St Chad, Wishaw, is on the eastern side of The
Gravel, close to Church Lane. The dedication is for St Chad, bishop of
Lichfield (669-672), suggesting the original wooden church was built
around that time or perhaps shortly afterwards. The present building was
erected at the start of the thirteenth century, standing somewhat remotely
amidst the fields. The warm red sandstone chancel is the oldest part
remaining. The nave was added at the end of the same century.
Above the sloping roof of the nave is the vertical wall
of the clerestory which was added late in the fifteenth century. The tower
was built in 1650. A general restoration took place in 1886, which is when
the vestry was added (the small extension nearest to the camera in this photo
and adjoining the porch). Buttresses were also added, as the walls no longer
seemed capable of bearing the weight of the roof. The tower contained two
bells, with a third added in 1997.
St John the Baptist, Lea Marston, stands between
Church Lane and the River Thame, to the south of the village and the
railway. The parish is a small one, four and-a-half kilometres (three
miles) long from north to south and about one and-a-half kilometres across
(one mile). The church was built in the late thirteenth century, in ashlar,
although only the south wall of the nave (featured here with the new chancel
to the right) and perhaps much of the north wall survives.
The church seems to have been lengthened westwards for
a former bell turret in the fifteenth century, when the south porch was also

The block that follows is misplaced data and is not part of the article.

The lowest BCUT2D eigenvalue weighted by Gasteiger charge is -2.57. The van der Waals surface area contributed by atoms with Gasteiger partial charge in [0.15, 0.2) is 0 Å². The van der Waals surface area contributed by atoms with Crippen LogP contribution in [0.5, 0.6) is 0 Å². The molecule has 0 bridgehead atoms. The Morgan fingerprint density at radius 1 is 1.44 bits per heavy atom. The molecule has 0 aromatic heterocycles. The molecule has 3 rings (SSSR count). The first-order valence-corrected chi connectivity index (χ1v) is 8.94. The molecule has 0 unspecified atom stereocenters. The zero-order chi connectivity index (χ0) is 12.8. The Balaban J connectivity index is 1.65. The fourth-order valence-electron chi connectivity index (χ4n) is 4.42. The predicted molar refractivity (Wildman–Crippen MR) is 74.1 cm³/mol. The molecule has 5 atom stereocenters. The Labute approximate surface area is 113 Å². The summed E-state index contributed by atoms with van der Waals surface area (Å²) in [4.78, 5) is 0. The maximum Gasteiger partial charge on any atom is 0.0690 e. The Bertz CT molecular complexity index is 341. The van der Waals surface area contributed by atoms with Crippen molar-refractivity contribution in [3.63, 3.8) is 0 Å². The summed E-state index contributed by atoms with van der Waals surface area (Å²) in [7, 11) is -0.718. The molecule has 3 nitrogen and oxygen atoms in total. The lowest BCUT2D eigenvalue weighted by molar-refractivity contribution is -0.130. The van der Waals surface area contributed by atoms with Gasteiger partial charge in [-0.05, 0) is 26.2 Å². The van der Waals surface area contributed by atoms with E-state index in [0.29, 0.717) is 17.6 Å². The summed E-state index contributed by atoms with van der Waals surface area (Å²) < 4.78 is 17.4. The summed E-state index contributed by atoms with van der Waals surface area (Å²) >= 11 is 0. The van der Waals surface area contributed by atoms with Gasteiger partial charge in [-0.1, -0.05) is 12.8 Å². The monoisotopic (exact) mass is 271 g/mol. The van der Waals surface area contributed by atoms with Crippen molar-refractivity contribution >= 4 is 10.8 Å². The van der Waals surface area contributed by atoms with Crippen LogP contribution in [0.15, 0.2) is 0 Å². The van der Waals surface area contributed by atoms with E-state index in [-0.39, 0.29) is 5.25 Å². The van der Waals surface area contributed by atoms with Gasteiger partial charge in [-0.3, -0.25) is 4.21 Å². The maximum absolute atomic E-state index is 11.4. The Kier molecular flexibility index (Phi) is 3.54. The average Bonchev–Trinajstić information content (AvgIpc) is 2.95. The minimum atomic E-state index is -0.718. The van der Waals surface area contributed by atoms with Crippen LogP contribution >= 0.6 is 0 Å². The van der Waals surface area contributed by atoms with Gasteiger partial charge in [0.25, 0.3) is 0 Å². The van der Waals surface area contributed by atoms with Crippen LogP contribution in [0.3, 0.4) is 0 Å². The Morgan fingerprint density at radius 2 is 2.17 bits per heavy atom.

added. In 1876-1877 the chancel was entirely rebuilt, the tower was added,
and a great deal of renovation work was carried out to the nave. The modern
tiled roof has a barrel-vaulted ceiling of stained deal. The tower contains
a ring of three bells. One was by J Rudhall in 1791, while the others date
to 1855 and 1873 by Taylor.
St Giles, Nether Whitacre, lies in the triangle
formed by the Coventry Road, Dog Lane, and the church's lane. There are
indications that a Saxon church existed on this site, although it seems to
be difficult to confirm. By 1280 the Norman chapel of Nether Whitacre had
been appropriated to Markyate Priory, where it remained until the
Dissolution. After 1545 it was granted to Thomas Marrow. The parish registers
date from 1439, making them some of the earliest in the region.
The first stage of the west tower was added in
the sixteenth century, perhaps replacing an earlier effort of the
fourteenth century which left traces of its existence in the carved
stones which survived it. The church was largely renovated by the
Victorians in the 1870s, removing most original features apart from
the tower, some fourteenth century glass, and some rubble walling.
The work seems to have included a great deal of rebuilding, even
down to the doors.
All photos on this page contributed by Aidan